Three wolves, three shepherds

[photo: wolf in sheep’s clothing, free and rebellious. Advert for a restaurant specialising in sheep’s cheese in Rocca Calascio, Gran Sasso, Italy

Wolf in sheep’s clothing, free and rebellious. Advert for a restaurant specialising in sheep’s cheese in Rocca Calascio, Abruzzo, Italy

 

Advocates of hard rewilding say that in Abruzzo wolves and sheep live happily together. But do they? It all depends. As in the Pyrenees, shepherds’ experiences vary: some are happier than others. Paulo was once attacked by wolves. Antonio and Lucia suffer heavy losses. But Giulio runs a very successful farm.

[This article is part of my work-in-progress: The implausible rewilding of the Pyrenees: notes for Britain.]

Abruzzo, Italy, September 2019

Wolves have become iconic since they were reintroduced into Yellowstone National Park in the USA. As a result of their arrival, grazing animals moved, trees grew, and rivers changed courses. Their effect on the landscape is now widely recognised and has contributed to a re-evaluation of conservation objectives.

Wolves may not be present in Britain, but on the Continent they are thriving. In Abruzzo, one and a half hours drive east of Rome in the Apennines, there have always been wolves and sheep. What’s it like living with a wolf at the door? I’ve been talking to shepherds.

 

Lorenzo and the biggest puffball mushroom I have ever seen

Lorenzo and the biggest puffball mushroom I have ever seen

 

I am with a group of friends and local guide, Lorenzo Baldi. It is late September, but autumn is still wearing shorts; the beech trees think green is still in fashion. We are walking along a grassy ridge when we see three silhouettes on the skyline. Down below, the main road to Naples is a crush of traffic. The valley on the other side is dotted with cows. At the end of the ridge, the town of Sulmona is clearly visible. So, it’s not that wild. At first, we think the silhouettes are roe deer but when Lorenzo focusses his binoculars, he exclaims “wolves!” A big one with two others following. All the better for being unexpected, it is the first time I have seen grey wolves in the wild. They are trotting purposefully down the slope into the valley and the pastures full of livestock.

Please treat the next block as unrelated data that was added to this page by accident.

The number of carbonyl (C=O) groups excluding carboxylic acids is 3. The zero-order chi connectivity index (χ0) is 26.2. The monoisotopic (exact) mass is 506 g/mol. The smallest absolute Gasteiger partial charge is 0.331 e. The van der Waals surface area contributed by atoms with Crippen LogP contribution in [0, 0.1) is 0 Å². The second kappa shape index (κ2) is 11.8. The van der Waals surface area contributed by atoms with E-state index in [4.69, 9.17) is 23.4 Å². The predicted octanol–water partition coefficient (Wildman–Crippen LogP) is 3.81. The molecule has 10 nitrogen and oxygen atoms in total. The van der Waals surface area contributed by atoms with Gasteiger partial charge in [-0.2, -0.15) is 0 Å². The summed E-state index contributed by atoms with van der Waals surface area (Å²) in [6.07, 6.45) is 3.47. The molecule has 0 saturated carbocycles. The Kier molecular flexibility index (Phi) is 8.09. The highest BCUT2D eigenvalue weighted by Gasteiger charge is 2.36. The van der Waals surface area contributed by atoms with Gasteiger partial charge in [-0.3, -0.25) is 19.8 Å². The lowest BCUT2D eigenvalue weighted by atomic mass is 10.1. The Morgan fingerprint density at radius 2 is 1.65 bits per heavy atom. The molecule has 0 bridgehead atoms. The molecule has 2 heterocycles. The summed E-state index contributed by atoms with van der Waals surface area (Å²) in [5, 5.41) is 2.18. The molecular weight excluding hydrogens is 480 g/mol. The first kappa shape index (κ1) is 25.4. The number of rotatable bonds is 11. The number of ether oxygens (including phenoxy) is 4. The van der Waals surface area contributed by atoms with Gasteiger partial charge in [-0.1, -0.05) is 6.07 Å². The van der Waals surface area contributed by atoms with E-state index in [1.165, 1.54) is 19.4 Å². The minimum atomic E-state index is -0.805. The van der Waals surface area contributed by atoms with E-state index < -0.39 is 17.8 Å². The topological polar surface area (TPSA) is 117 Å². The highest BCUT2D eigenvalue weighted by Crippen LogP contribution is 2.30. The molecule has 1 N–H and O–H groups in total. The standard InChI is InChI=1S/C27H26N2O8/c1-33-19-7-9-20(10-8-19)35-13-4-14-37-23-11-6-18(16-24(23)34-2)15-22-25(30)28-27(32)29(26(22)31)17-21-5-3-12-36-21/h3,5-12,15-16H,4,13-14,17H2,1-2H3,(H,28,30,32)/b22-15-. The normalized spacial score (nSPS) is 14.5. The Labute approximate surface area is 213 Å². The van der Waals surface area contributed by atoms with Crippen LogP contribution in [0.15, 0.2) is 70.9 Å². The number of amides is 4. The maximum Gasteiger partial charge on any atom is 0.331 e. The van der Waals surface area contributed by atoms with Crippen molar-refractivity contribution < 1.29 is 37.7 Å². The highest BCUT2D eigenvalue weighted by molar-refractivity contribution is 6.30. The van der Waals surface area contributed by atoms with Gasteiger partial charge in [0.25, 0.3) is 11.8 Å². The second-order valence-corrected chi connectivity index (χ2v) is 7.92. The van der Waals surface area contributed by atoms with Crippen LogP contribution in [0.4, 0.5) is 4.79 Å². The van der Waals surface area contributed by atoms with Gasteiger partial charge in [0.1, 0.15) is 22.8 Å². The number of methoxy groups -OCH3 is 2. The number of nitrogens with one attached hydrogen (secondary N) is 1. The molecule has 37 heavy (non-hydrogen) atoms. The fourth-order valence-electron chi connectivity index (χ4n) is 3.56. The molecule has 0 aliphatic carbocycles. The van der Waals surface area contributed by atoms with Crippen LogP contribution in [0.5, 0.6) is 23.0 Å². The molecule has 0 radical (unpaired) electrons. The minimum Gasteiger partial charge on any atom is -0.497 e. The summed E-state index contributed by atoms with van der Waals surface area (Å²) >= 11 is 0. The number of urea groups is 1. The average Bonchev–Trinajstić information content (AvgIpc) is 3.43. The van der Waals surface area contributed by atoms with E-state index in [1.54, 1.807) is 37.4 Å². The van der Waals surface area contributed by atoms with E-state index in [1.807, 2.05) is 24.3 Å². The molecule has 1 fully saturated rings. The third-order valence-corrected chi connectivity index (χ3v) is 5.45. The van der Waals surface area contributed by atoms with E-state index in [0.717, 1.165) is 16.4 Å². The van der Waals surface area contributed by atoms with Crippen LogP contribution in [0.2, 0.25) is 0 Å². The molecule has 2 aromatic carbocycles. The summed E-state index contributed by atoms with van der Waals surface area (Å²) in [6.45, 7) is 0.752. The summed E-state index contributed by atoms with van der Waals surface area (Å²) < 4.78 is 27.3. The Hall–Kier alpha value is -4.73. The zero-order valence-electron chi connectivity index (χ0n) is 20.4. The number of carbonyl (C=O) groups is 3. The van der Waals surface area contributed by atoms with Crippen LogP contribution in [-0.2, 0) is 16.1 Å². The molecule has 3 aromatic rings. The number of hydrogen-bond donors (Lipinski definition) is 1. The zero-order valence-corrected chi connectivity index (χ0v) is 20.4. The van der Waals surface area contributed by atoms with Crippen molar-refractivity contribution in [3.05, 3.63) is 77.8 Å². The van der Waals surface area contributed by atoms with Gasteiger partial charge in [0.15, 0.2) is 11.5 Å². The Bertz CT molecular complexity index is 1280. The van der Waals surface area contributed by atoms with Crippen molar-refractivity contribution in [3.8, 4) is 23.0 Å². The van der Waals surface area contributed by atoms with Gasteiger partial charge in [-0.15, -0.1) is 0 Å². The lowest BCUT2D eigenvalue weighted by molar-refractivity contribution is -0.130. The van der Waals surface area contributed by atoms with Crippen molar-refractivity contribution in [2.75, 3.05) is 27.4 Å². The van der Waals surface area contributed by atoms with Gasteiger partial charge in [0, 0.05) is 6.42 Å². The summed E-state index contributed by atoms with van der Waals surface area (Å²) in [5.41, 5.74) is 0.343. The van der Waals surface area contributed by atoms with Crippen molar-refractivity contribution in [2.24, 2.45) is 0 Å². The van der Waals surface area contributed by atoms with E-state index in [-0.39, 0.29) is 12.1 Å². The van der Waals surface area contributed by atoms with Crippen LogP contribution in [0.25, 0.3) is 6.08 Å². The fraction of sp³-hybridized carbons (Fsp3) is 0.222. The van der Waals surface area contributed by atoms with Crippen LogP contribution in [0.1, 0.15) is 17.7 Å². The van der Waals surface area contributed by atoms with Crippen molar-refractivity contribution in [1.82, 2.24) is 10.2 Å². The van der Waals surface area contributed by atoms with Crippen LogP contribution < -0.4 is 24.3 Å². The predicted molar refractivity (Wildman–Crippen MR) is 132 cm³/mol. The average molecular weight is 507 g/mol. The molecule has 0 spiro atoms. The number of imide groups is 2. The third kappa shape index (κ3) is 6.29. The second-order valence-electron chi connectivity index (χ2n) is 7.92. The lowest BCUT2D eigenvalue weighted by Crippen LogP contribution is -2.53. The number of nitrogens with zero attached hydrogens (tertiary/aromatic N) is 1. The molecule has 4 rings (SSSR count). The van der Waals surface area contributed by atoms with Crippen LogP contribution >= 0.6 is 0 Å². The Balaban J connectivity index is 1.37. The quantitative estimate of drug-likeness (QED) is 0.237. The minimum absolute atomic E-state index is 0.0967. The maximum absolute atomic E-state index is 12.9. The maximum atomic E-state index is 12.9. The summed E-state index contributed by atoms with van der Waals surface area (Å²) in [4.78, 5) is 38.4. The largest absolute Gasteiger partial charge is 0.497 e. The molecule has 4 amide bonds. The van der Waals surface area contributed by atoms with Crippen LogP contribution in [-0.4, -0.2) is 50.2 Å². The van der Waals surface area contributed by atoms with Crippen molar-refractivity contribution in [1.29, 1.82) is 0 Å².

Wolves on Monte Rotella, 2100m above sea-level

Wolves on Monte Rotella, 2100m above sea-level

 

So how do local farmers cope? A few days later we are in nearby Majella, one of three National Parks in Abruzzo, in the tiny village of Decontra.  Marisa Sanelli runs a farm stay here: Agriturismo Pietrantica. Bedrooms in old barns. Organic, mainly vegetarian cooking. Local ingredients. Wolf logo. But the main attraction for me is the chance to meet Marisa’s father-in-law, Paulo, a retired shepherd. Unfortunately, he is too fragile to be interviewed, but the book he published in 2001 is a treasure.

 

Decontra, 800m above sea-level

Decontra, 800m above sea-level

Paulo

Paulo was born in 1925. He considers himself lucky to have had any schooling at all. By the age of nine he was looking after sheep.[1] The village was poor. Very poor. When the harvest failed in 1944 and 1945 the whole village was obliged to move to Fara on the other side of Majella and sleep in the cowsheds throughout the winter. They were fed by their hosts in return for their cows ploughing the fields.

“In those days incidents were above all with wolves…

I remember that in December 1954, it was before Christmas, one day I was alone with my sheep and unluckily the wolves reappeared… I was sitting on a pile of stones and all the sheep were around me. Suddenly, about a hundred metres off, I saw a wolf flat on the ground, crawling and making its way on its belly. All at once, eight metres away another wolf appeared, on a different side. But this move didn’t frighten me, I wanted to see what they were up to.

Those wolves were still crawling on their bellies. First of all, they rushed at a nanny goat and began to make passes at it. I hadn’t got a dog. The goat stamped its feet on the ground and the sheep were alerted, they saw the wolves, and all ran away towards me. Immediately those wolves chased after the sheep. I stood up and shouted loudly, but that was no good, and then I began to throw stones and so they retreated.